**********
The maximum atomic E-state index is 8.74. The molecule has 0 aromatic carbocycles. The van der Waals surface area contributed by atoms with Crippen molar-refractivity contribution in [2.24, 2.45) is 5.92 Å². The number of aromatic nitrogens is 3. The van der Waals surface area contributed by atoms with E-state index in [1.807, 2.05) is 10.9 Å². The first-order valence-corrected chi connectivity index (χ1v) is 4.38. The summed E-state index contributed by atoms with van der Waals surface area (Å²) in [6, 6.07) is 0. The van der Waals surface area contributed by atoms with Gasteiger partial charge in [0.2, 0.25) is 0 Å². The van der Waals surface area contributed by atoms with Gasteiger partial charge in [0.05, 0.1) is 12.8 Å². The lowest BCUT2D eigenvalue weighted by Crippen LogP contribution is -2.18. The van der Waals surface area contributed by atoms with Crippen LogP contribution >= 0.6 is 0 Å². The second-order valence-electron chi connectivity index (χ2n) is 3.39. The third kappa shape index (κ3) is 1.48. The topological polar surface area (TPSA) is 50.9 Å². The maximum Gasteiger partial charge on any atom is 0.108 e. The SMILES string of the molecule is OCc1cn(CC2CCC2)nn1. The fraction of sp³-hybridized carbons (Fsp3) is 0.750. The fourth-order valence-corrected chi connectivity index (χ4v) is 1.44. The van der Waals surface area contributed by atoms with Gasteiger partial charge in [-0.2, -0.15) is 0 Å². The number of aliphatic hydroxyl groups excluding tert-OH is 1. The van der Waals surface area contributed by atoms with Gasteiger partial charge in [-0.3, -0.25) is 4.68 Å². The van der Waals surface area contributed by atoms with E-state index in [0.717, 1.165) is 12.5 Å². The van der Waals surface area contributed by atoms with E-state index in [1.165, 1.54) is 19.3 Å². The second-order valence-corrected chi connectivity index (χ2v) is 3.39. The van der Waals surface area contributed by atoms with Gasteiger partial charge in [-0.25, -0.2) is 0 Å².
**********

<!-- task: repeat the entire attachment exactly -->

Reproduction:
The maximum atomic E-state index is 8.74. The molecule has 0 aromatic carbocycles. The van der Waals surface area contributed by atoms with Crippen molar-refractivity contribution in [2.24, 2.45) is 5.92 Å². The number of aromatic nitrogens is 3. The van der Waals surface area contributed by atoms with E-state index in [1.807, 2.05) is 10.9 Å². The first-order valence-corrected chi connectivity index (χ1v) is 4.38. The summed E-state index contributed by atoms with van der Waals surface area (Å²) in [6, 6.07) is 0. The van der Waals surface area contributed by atoms with Gasteiger partial charge in [0.2, 0.25) is 0 Å². The van der Waals surface area contributed by atoms with Gasteiger partial charge in [0.05, 0.1) is 12.8 Å². The lowest BCUT2D eigenvalue weighted by Crippen LogP contribution is -2.18. The van der Waals surface area contributed by atoms with Crippen LogP contribution >= 0.6 is 0 Å². The second-order valence-electron chi connectivity index (χ2n) is 3.39. The third kappa shape index (κ3) is 1.48. The topological polar surface area (TPSA) is 50.9 Å². The maximum Gasteiger partial charge on any atom is 0.108 e. The SMILES string of the molecule is OCc1cn(CC2CCC2)nn1. The fraction of sp³-hybridized carbons (Fsp3) is 0.750. The fourth-order valence-corrected chi connectivity index (χ4v) is 1.44. The van der Waals surface area contributed by atoms with Gasteiger partial charge in [-0.2, -0.15) is 0 Å². The number of aliphatic hydroxyl groups excluding tert-OH is 1. The van der Waals surface area contributed by atoms with Gasteiger partial charge in [-0.3, -0.25) is 4.68 Å². The van der Waals surface area contributed by atoms with E-state index in [0.717, 1.165) is 12.5 Å². The van der Waals surface area contributed by atoms with E-state index in [1.165, 1.54) is 19.3 Å². The second-order valence-corrected chi connectivity index (χ2v) is 3.39. The van der Waals surface area contributed by atoms with Gasteiger partial charge in [-0.25, -0.2) is 0 Å².